On the day Gerald Caudle was born, his family was given a devastating decision to make.
They lived on a farm in a small town in Oklahoma. When Gerald’s mother went into labor, his father jumped on their horse to fetch the doctor. Later, the doctor announced, “I can only save one of them” and asked which one that should be.
“My mother’s sisters said to save her,” said Gerald, “but we both made it. My mother lived to be 34 days short of 100 and I’m 85 years old.” Just a year after Gerald’s birth, his brother was born.
This was the 1930s, when Oklahoma was known as “The Dust Bowl”. By 1934, the Great Plains were a desert and Gerald’s dad couldn’t make money farming, so he and his brother took the family west.
“My dad knew he had an uncle in Modesto, California, so three adults and two kids crammed into a Model T,” remembered Gerald. When they arrived after the 1,700-mile drive, they didn’t have an address for their uncle, so they hung around the post office until he happened to show up.
The family picked peaches at a local farm. Gerald’s dad and Uncle James were good workers but at the end of that first day got “paid with
change.” They ate a lot of flour gravy and biscuits in those days. Ultimately their dedication paid off because the family was able to work that one farm and put down roots. Gerald’s dad built a home that stayed in the family until 2014!
As a teen, Gerald worked in a lumber yard. His boss noticed his aptitude with numbers and promoted him to work in the accounting department. Gerald went to night school for advanced accounting and of the 60 people who started in the class, he was among the 6 who finished. He and his brother then attended the new Sacramento State College and worked part time.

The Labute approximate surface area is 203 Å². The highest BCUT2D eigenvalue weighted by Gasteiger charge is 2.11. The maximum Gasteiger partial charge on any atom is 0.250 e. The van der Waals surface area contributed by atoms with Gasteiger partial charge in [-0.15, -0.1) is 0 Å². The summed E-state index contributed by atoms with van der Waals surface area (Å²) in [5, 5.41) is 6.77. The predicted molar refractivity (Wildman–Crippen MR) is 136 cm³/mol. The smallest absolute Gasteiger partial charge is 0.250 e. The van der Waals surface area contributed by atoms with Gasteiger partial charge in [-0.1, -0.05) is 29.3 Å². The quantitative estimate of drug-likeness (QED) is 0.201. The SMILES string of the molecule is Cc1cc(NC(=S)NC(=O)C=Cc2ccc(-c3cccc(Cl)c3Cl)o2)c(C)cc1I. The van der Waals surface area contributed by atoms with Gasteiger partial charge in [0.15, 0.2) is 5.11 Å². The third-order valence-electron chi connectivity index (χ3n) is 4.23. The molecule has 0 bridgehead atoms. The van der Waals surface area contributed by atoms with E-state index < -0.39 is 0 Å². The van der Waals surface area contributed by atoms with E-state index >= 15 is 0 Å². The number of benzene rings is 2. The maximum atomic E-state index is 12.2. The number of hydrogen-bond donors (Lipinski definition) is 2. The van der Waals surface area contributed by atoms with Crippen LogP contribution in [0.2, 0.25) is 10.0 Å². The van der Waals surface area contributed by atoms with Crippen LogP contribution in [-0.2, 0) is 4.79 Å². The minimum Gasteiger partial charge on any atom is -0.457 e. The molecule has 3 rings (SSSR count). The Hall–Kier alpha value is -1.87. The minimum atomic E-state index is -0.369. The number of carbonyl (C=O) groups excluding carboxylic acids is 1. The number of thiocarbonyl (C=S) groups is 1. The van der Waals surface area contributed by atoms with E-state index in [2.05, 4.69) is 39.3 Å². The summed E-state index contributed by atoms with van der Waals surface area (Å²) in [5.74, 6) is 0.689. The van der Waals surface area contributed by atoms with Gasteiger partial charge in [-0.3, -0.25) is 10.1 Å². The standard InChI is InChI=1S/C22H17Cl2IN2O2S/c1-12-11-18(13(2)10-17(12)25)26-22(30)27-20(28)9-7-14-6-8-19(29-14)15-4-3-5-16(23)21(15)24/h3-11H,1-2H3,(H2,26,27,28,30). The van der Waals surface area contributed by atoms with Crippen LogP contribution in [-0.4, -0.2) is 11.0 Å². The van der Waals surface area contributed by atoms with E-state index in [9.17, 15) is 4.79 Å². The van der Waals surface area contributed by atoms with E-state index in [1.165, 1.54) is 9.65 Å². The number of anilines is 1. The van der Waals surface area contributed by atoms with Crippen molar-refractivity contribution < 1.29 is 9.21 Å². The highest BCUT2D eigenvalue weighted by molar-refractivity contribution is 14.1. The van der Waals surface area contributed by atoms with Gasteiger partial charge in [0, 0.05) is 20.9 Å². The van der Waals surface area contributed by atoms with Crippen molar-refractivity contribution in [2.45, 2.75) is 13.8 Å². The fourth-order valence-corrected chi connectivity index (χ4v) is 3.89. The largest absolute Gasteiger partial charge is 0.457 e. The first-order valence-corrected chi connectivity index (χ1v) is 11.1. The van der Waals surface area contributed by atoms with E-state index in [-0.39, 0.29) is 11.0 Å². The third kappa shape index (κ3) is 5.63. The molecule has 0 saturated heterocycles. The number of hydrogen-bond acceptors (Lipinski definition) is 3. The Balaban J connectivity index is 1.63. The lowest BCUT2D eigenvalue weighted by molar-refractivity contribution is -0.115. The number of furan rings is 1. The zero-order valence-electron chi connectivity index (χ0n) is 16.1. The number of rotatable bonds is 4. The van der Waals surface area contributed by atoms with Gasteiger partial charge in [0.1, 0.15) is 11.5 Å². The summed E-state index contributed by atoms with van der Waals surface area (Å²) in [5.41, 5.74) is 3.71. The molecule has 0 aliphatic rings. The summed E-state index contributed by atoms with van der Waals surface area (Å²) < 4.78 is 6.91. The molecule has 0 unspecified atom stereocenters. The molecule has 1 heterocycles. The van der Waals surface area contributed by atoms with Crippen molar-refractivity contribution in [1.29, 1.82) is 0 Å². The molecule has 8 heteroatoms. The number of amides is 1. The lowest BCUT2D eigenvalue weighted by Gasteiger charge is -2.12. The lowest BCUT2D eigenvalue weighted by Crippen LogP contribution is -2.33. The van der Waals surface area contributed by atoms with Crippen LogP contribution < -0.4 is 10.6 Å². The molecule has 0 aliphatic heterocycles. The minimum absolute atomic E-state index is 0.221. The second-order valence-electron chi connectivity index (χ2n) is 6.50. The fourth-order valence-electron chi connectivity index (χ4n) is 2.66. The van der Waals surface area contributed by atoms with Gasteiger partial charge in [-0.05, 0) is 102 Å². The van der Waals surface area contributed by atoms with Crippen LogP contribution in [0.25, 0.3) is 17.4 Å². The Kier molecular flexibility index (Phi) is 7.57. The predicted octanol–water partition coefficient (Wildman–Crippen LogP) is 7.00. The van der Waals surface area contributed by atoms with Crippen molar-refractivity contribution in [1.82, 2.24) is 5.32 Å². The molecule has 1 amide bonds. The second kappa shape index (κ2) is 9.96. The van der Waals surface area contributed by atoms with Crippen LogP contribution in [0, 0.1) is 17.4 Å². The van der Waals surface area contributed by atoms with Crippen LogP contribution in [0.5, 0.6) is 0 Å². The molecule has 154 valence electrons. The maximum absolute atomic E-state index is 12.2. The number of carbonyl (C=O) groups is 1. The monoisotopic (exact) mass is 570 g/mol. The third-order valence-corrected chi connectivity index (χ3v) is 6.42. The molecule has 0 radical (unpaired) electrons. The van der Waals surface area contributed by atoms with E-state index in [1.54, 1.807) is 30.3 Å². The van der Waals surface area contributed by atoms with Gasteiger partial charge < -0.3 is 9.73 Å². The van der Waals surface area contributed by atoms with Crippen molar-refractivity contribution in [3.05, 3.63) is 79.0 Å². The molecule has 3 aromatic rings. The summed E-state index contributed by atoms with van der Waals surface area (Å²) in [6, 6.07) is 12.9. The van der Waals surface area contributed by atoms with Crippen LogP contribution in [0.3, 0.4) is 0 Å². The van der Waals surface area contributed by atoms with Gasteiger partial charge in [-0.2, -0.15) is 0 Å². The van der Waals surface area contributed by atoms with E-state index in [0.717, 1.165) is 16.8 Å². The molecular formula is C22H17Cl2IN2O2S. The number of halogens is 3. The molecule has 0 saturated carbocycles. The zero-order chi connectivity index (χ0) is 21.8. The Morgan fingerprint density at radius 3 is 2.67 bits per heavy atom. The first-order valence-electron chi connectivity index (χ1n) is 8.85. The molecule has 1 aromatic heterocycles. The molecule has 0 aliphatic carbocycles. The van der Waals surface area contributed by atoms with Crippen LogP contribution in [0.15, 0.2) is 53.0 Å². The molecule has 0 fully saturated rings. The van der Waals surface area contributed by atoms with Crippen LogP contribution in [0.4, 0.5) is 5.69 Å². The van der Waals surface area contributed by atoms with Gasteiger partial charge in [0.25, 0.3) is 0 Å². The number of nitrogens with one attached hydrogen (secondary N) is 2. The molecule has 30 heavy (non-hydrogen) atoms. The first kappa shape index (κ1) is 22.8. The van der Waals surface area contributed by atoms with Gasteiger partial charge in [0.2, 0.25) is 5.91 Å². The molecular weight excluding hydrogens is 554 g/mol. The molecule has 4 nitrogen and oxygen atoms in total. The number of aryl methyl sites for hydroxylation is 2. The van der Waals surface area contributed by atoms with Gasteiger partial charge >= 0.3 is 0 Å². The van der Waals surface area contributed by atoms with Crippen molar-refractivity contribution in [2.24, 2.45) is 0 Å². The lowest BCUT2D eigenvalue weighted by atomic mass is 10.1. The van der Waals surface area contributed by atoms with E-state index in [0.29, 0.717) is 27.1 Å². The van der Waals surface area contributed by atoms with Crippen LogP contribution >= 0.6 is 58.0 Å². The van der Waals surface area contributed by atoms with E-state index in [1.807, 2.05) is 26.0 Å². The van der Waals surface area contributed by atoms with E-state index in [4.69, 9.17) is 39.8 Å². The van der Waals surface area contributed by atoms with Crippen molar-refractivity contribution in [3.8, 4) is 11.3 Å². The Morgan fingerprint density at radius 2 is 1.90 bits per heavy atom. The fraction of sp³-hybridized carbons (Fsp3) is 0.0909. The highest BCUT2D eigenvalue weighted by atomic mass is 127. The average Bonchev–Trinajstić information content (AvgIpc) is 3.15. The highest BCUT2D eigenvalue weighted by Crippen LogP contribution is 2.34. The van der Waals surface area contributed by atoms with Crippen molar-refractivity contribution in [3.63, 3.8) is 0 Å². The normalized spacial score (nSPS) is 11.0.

“We got an apartment above a garage and I made $300 a month. Th at’s when gasoline was 17 cents a gallon and McDonald’s had two cheeseburgers, two shakes, and fries for a dollar,” he said, so he felt pretty rich.
Gerald’s parents showed up at his graduation ceremony with a letter. “It said, ‘Greetings’ – so I was drafted,” he recalled. It was peacetime and he had hopes of being stationed in France but ironically, found himself back in Oklahoma. Using his accounting skills for the Army, he also made extra money doing taxes in the evening and his supervisor encouraged him to become a CPA.
After the Army, he joined an accounting firm and became a partner. He lived in San Francisco’s Potrero Hill for 38 years, had a view of the City, frequented clubs such as the Purple Onion and hungry i, and ran 5 to 10 miles every day. He loved City life. After 20 years as a CPA, Gerald left to become the Controller at a firm called Nurserymen’s Exchange in Half Moon Bay where he worked until retirement.
One thing that becomes apparent throughout Gerald’s story is that he is grateful to every person, family member, professor, or supervisor who ever encouraged and helped him along his journey. His cozy Sterling Court apartment is filled with mementos of a life well-lived – including a photo of him and his brother on that farm in Modesto.
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